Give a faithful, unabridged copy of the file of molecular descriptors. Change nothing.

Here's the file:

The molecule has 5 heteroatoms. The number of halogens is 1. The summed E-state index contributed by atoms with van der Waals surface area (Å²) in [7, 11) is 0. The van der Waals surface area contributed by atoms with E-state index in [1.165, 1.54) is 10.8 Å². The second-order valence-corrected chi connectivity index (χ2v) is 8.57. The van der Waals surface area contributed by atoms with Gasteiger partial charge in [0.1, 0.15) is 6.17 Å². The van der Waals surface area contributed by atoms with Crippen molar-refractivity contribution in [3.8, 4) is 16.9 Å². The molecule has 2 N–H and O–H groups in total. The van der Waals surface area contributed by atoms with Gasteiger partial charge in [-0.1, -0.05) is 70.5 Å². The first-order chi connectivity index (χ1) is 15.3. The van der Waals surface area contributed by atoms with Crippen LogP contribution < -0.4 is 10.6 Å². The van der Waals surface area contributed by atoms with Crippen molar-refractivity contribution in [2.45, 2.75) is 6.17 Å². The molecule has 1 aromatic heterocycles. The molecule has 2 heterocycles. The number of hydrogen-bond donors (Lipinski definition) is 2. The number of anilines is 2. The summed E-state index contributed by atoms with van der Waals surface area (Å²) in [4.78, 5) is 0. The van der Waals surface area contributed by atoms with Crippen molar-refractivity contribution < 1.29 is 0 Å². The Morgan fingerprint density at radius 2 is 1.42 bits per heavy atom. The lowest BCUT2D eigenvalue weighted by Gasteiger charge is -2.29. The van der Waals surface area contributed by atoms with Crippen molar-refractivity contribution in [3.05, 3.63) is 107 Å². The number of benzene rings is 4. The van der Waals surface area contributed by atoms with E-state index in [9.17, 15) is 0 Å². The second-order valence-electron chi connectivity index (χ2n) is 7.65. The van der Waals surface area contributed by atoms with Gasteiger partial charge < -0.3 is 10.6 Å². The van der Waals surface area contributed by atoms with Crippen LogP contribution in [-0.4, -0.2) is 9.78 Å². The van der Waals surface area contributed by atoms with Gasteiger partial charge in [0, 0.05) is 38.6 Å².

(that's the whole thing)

The molecule has 5 heteroatoms. The number of halogens is 1. The summed E-state index contributed by atoms with van der Waals surface area (Å²) in [7, 11) is 0. The van der Waals surface area contributed by atoms with E-state index in [1.165, 1.54) is 10.8 Å². The second-order valence-corrected chi connectivity index (χ2v) is 8.57. The van der Waals surface area contributed by atoms with Gasteiger partial charge in [0.1, 0.15) is 6.17 Å². The van der Waals surface area contributed by atoms with Crippen molar-refractivity contribution in [3.8, 4) is 16.9 Å². The molecule has 2 N–H and O–H groups in total. The van der Waals surface area contributed by atoms with Gasteiger partial charge in [-0.1, -0.05) is 70.5 Å². The first-order chi connectivity index (χ1) is 15.3. The van der Waals surface area contributed by atoms with Crippen LogP contribution < -0.4 is 10.6 Å². The van der Waals surface area contributed by atoms with Crippen molar-refractivity contribution in [2.45, 2.75) is 6.17 Å². The molecule has 1 aromatic heterocycles. The molecule has 2 heterocycles. The number of hydrogen-bond donors (Lipinski definition) is 2. The number of anilines is 2. The summed E-state index contributed by atoms with van der Waals surface area (Å²) in [4.78, 5) is 0. The van der Waals surface area contributed by atoms with Crippen molar-refractivity contribution < 1.29 is 0 Å². The Morgan fingerprint density at radius 2 is 1.42 bits per heavy atom. The lowest BCUT2D eigenvalue weighted by Gasteiger charge is -2.29. The van der Waals surface area contributed by atoms with Crippen molar-refractivity contribution in [3.05, 3.63) is 107 Å². The number of benzene rings is 4. The van der Waals surface area contributed by atoms with E-state index in [9.17, 15) is 0 Å². The second-order valence-electron chi connectivity index (χ2n) is 7.65. The van der Waals surface area contributed by atoms with Gasteiger partial charge < -0.3 is 10.6 Å². The van der Waals surface area contributed by atoms with Crippen LogP contribution in [-0.4, -0.2) is 9.78 Å². The van der Waals surface area contributed by atoms with Gasteiger partial charge in [0, 0.05) is 38.6 Å².